After the success of Operation Torch, the Allied invasion of German North Africa, was assured, Allied planners were fully focused on how to break into fortress Europe. It was widely agreed that the first attack should be into Italy, attempting to knock it out of the war, thus weakening the Axis Powers. The problem was, though Italy was described by Winston Churchill as, “the underbelly of the Axis,” it was heavily fortified.

Allied planners knew Sicily, the island off the “toe” of Italy’s “boot,” was the logical place to attack in order to take the fight to the Axis. Unfortunately, logical places to attack are generally well-defended. Since Hitler was known to be afraid of an attack through Greece and the Balkans, the Allies decided to play up the possibility of an invasion there while claiming they would bypass Sicily entirely.

Operation Barclay, a deception operation, was launched to sell this lie to the Third Reich. One of the key elements of Barclay was Operation Mincemeat, possibly history’s most daring Haversack Ruse.

The Haversack Ruse and the Trout Memo

The Haversack Ruse was invented in World War I when the British Army needed to deceive the Ottoman Military. Though there are conflicting accounts on who planned and who executed the ruse, someone rode a horse into contested territory, waited until they were shot at by the Ottomans, slumped over in their horse like they’d been hit and rode as quickly as possible back to British lines.

During the escape, the rider “accidentally” dropped a haversack with fake battle plans in it. The British faked a search for the documents. The Ottomans recovered them, assumed they were real, and redeployed their forces. This lead to the Ottoman defeat at the Battle of Beersheba.

Early in World War II, Naval Intelligence released a document called the “Trout Memo.” Though it was credited to the British Director of Naval Intelligence, it is thought to have actually been the work of his assistant, Sir Ian Fleming. Fleming would go on to write the Bond novels which were partially based on actual operations in the war.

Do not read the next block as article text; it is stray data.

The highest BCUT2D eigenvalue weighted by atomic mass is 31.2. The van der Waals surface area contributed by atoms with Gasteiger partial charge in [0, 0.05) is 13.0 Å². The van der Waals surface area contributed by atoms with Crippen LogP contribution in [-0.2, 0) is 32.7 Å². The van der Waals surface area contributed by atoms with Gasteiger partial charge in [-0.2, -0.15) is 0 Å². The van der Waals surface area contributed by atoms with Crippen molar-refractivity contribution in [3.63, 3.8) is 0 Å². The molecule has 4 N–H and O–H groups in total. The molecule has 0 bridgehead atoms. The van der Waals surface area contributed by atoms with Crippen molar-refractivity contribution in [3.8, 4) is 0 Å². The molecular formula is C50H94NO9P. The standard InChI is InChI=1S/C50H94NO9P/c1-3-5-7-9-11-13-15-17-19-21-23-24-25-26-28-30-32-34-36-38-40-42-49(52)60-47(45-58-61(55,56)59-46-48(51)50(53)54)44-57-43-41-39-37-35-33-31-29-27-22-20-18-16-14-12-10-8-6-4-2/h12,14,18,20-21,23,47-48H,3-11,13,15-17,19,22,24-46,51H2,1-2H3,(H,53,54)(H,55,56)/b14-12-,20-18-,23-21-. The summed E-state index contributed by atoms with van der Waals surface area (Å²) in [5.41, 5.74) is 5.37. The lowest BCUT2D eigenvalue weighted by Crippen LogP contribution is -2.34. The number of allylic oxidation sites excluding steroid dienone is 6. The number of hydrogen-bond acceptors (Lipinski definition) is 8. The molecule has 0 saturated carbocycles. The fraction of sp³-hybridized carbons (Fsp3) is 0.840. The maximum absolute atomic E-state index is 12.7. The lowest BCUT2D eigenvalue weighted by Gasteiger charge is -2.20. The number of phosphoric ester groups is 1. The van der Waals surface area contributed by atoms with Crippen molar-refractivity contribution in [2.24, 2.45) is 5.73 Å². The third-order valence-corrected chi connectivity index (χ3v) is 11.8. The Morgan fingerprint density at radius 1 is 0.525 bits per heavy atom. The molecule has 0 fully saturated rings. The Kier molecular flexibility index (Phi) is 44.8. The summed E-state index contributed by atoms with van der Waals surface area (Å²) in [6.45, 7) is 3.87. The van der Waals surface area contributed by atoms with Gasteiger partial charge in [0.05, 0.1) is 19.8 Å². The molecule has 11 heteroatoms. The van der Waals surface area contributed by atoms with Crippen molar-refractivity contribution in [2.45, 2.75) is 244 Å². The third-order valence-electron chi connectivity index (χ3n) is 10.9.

The memo, released in 1939, listed 51 ways to deceive enemy intelligence. Number 28 was a plan for an updated Haversack Ruse. Intelligence operatives would fake an airplane crash in such a way that the body would wash up on the shore where the enemy would find it. Hidden on its person would be documents that the enemy would find credible. This idea would form the core of Operation Mincemeat.

Planning Operation Mincemeat

Planning for Operation Mincemeat was conducted by British Navy Lt. Cmdr. Ewen Montagu and Flight Lieutenant Charles Cholmondeley.

They knew that Spain, though neutral, regularly allowed Nazi military officials access to Allied documents that fell into their hands.

Ocean currents were studied and a timeline was established. The goal was a set up where a body, recently deceased, could be floated to the coast where it would be appear to have arrived after a plane crash. To make it work, they needed a false identity and a real body.

A coroner and former colleague of Montagu’s, Bentley Purchase, was contacted to quietly look for suitable bodies. On January 28, 1943, a homeless Welsh man, Glyndwr Michael, died of phosphorous poisoning and was sent to Purchase. Purchase contacted Montagu and Cholmondeley who agreed the body was fit for the task. Michael was placed in cold storage, giving the British 3 months to perfect the fake documents and execute the mission before the body would be too decayed to use.

SERE school is about more than just being tortured
Photo: UK National Archives